There’s some exciting stuff coming out of Bruichladdich at the moment, including “The Sixteens”, a range of 16 year old whiskies finished in first growth Bordeaux wine cask finishes.
Now, I know there are some naysayers out there who are critical of the fact thatin 2009 the distillery released 27 different expressions – some better than others, but what I’ve got here is a new one, and it’s a goodie.
It’s one of the six first growth finishes, “The Sixteen” Pauillac. A brilliant copper colour, the nose has quite a pungent solvent beginning, but if you give it enough time to settle down, it settles down and you really get the wine influence with soft black cherries and a tiny hint of rolled oats. This is followed by sweet orange sherbet, stewed raspberries and blackcurrants served over a strawberry cheesecake. The nose then goes a bit sideways with a very subtle hint of crab baskets in the sun, dusty gravel, and milk chocolate. Adding a drop of water takes the edge off the 46% strength and releases an amazing whack of sweet, ground cinnamon at Christmas punching through the middle. Warm, earthy summer vegetables skirting around the edges, and a touch of lemonade – but that sweet cinnamon lingers forever!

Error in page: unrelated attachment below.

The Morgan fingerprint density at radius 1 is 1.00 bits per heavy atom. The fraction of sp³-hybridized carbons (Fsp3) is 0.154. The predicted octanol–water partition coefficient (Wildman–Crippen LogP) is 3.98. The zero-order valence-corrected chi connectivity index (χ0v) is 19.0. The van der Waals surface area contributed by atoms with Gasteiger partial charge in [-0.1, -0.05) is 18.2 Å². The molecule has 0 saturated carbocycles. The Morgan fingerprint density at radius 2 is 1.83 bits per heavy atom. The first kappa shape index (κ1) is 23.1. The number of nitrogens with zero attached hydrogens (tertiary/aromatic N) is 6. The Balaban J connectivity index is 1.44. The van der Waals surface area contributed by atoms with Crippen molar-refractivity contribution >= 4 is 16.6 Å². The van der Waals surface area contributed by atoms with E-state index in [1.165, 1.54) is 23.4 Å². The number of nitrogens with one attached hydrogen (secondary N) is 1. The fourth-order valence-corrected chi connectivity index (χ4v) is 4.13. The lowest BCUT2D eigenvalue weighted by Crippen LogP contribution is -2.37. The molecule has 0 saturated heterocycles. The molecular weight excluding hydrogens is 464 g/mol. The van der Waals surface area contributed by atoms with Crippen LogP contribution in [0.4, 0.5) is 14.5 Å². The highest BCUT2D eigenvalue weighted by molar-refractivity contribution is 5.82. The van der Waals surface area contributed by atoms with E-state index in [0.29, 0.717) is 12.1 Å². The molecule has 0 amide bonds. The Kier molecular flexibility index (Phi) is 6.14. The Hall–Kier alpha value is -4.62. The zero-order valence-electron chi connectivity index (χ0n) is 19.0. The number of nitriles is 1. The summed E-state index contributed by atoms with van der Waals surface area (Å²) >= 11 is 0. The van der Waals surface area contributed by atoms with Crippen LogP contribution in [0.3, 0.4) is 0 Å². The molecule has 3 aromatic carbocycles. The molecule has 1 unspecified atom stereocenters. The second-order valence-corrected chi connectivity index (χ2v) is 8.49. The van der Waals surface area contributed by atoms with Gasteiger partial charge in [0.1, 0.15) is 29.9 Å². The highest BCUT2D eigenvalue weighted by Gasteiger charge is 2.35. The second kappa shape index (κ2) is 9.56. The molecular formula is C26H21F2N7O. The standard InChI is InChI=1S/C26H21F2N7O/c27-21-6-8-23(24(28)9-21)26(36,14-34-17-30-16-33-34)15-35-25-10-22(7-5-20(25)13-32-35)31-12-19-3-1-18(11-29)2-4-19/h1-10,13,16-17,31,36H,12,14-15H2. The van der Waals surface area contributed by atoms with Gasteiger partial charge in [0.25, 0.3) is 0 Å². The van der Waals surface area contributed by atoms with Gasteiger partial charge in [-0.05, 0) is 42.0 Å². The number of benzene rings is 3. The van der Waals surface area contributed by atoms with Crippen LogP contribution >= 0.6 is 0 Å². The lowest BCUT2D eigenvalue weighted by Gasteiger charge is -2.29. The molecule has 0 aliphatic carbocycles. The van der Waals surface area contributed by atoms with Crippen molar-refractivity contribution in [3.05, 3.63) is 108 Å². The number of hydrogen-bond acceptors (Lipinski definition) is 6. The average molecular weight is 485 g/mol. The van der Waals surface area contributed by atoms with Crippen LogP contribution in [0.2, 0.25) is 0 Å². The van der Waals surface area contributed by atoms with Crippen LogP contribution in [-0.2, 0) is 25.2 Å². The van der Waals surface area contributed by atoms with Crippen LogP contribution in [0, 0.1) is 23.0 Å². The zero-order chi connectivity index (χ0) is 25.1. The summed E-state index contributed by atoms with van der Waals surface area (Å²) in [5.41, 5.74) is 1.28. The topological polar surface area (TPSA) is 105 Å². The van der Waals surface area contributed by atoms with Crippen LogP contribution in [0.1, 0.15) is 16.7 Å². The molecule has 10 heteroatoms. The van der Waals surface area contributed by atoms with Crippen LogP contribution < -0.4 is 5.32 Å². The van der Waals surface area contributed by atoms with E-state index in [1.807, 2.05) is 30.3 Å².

The palate starts off very dry and oaky with toasted sesame seeds, but the texture is soft and full-bodied. The seaside is all over this with fresh fish and seaweed, creamy tartar sauce, and salty crab baskets. Water transforms this whisky, and brings out flavours which make more sense with the nose. It gets sweeter with wine gums and melon juice, and the finish dries like bonfire ash and cinnamon.
This is a lovely whisky. When you look at it, the copper colour is enhanced by a thick oily looking texture which invites you into the glass, and you really feel that texture with a creamy richness. The nose is fresh and thick, the fruit notes are a real pleasure, but it gets a little odd with the dry seaside character – which personally, I find a little overpowering. I struggled with the middle of this as the flavours seemed a bit random and unusual, but when the palate followed on from this it was actually pretty good, like being in a Mediterranean fishing village at the height of summer. By taking a bit of time and a touch of water it’s rich, lively, sweet, and a breath of year-long Christmas.